“I came into this race confident, it is my first race for the year and I know I am probably the fittest I have ever been,” said Royle. “I was able to get a good swim and really take it out on the bike; it was really the bike that got me the win today.
“We had a good group, Rawles, Davison and for a while Richard Vargas (Slovakia). I was concerned knowing that there were a few good guys that could bridge the gap on the run if my legs didn’t keep me going but I was able to push through to the end and hold the lead.
“The crowd was awesome, even though they were mostly going for New Zealand. I heard the odd cheer for me, I’m sure they love Australians!”
Van Barneveld took the NZ Championship honours as first Kiwi in fourth place, a result all the more meritorious given it is his first race for almost 5 months.
“I’ve just come back from overseas and this is my first triathlon since Beijing in September last year. I had 5 weeks holiday after Beijing and decided to go to Kenya, working at 2,400m with New Zealand athletes Jake and Zane Robertson to focus on my running. It has gone really well, two weeks ago I ran 8:12 for 3,000m on the track so I’m happy with where I am at.
“I am totally committed to triathlon in 2012; my time away was just a focus to do something where I can compete with the best in the sport. The Brownlees are just destroying the run at the moment and even our own Ryan Sissons had a great year running.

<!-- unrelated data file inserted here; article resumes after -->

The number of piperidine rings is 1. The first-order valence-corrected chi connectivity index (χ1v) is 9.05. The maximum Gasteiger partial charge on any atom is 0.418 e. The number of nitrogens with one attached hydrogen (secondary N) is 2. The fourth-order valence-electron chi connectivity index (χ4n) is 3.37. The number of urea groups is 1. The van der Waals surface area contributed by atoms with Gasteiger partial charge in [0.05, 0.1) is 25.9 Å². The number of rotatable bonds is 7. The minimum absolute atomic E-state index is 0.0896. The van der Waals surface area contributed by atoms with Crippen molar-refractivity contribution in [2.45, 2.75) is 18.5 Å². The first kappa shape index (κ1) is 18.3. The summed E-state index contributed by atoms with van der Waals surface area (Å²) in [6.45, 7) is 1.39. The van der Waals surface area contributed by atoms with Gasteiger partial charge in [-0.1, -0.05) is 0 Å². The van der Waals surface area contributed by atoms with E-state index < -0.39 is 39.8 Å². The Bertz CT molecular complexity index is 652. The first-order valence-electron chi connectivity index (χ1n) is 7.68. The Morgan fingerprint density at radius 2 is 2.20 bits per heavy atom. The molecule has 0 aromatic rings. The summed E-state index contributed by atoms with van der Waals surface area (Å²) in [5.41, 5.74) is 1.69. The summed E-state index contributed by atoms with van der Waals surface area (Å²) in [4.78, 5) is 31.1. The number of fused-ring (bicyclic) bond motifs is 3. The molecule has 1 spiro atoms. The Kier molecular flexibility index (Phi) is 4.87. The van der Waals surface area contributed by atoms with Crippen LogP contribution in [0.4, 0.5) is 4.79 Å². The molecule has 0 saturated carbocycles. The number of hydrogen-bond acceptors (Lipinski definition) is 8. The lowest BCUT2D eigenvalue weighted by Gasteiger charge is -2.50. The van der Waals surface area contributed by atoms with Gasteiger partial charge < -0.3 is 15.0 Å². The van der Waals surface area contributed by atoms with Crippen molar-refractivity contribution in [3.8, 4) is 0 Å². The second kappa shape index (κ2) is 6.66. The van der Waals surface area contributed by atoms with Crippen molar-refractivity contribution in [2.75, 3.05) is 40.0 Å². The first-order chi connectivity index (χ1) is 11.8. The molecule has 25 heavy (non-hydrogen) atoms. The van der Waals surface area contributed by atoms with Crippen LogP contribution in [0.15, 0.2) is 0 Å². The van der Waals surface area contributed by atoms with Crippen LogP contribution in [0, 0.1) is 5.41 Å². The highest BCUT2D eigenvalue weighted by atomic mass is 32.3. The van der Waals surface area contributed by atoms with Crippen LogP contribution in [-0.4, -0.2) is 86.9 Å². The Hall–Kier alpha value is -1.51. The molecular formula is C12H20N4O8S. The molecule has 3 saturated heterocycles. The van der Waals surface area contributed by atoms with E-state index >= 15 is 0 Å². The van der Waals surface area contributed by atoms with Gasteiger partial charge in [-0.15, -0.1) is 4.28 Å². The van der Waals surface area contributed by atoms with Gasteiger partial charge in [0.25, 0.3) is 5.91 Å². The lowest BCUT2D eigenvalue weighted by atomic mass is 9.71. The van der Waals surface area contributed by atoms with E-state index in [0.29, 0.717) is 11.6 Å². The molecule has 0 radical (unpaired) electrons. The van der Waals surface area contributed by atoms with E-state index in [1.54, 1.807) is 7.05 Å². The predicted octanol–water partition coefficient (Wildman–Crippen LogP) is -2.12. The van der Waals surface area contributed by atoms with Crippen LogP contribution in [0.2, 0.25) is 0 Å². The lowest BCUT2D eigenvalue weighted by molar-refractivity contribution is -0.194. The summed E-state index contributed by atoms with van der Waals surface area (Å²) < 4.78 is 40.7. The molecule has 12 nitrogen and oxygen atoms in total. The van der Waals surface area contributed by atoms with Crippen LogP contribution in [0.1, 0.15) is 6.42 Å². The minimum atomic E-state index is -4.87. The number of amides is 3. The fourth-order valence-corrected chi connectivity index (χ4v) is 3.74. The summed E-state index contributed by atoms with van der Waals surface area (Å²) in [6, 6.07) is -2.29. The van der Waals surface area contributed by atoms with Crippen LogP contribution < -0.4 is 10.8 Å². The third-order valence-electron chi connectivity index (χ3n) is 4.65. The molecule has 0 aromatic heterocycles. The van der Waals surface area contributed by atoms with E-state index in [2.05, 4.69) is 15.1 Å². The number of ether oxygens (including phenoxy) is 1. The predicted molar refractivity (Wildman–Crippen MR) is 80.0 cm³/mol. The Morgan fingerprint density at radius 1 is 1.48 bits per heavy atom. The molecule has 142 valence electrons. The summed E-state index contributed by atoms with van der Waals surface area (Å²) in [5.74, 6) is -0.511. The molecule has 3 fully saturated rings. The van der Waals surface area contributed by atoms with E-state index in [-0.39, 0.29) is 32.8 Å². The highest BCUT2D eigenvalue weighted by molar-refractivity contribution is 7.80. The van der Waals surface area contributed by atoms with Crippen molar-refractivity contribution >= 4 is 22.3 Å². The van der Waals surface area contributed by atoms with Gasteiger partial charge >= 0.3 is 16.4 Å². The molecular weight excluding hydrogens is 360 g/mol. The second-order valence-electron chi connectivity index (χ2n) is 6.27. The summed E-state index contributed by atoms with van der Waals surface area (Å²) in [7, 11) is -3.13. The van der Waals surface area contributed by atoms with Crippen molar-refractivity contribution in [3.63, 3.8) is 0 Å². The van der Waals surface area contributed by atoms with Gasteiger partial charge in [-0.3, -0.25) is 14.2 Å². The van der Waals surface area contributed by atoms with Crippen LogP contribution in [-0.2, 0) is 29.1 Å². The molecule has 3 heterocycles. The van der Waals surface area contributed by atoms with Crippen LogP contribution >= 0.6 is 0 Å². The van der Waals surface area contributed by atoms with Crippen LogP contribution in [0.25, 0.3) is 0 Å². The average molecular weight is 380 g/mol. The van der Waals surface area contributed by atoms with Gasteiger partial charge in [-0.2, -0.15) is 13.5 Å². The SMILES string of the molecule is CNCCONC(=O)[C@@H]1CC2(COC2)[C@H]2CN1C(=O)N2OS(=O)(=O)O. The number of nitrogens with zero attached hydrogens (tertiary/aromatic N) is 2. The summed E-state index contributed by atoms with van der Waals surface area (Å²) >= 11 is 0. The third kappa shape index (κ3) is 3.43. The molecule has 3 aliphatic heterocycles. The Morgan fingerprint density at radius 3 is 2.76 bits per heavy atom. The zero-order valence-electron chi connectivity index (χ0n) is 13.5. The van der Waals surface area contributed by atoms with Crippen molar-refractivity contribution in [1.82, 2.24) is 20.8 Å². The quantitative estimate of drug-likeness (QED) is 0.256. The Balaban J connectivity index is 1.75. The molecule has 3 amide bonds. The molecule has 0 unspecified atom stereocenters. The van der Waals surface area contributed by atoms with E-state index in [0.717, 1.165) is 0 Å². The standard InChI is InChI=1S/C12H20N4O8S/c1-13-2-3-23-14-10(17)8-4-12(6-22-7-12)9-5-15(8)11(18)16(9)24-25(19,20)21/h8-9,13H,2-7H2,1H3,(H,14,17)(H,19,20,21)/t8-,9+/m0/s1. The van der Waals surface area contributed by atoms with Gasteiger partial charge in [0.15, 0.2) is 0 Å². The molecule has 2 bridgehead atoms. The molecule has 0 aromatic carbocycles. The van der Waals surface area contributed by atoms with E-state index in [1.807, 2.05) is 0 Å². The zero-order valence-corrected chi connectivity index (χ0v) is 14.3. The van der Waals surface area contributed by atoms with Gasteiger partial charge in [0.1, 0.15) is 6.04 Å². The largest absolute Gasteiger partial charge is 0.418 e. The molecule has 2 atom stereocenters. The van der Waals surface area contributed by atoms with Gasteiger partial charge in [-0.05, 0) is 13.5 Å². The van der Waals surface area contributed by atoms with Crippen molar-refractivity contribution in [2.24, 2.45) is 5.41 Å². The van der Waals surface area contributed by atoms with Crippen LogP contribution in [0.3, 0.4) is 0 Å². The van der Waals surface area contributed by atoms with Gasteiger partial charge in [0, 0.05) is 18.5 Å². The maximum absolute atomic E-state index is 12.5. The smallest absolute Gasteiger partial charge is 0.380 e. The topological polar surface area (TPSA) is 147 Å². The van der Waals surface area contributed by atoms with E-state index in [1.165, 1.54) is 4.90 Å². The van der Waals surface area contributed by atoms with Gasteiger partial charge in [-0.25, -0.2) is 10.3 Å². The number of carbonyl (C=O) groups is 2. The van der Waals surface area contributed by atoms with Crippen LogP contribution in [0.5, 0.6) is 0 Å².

“I decided I had to do something about the run if I am going to compete and so went to Kenya to work solely on my running. It has certainly worked, I am probably in shape to run 8:05 for 3k on the track but now I need to make sure I can swim and bike to get myself in contention and in good shape to run those sorts of times.”
Under 23 and under 19 titles were also on the line with strong fields assembled in all races categories.
Event Director Haidee Stratford said the day was a huge success.
“Thanks to the great support from the Tri Sport Taupo Club and the Tūwharetoa Maori Trust Board for granting us access to the Lake today has been fantastic, we have had capacity fields, safe racing and a great crowd on a beautiful day.”
Contact Tri Series
Kinloch, Lake Taupo
ITU Oceania Sprint Championships (also NZ Sprint titles for eligible triathletes)
750m swim, 20km bike, 5km run
1 Kate McIlroy NZL 1:03:53
2 Rachel Klamer (U23) NED 1:03:57
3 Danne Boterenbrood NED 1:04:03
4 Debbie Tanner NZL 1:04:15
5 Nicky Samuels NZL 1:04:49
1 Aaron Royle AUS 58:24
2 Jan van Berkel NED 58:28
3 Jamie Huggett AUS 58:32
4 Peter Kerr AUS 58:40
5 Martin van Barneveld NZL 58:46
1 Rachel Klamer NED 1:03:57
2 Natalie Van Coevorden AUS 1:09:10
3 Rebecca Kingsford NZL 1:10:54
1 Sam Franklin NZL 1:00:24
2 James Chronis AUS 1:00:44
3 Edward Rawles NZL 1:00:52
1 Mikayla Nielsen NZL 1:08:22
2 Tamsyn Moana-Veale AUS 1:09:31
3 Maddie Dillon NZL 1:10:32
1 Marcel Walkington AUS 59:56
2 Sam Ward NZL 1:00:40
3 Troy McAlister NZL 1:02:52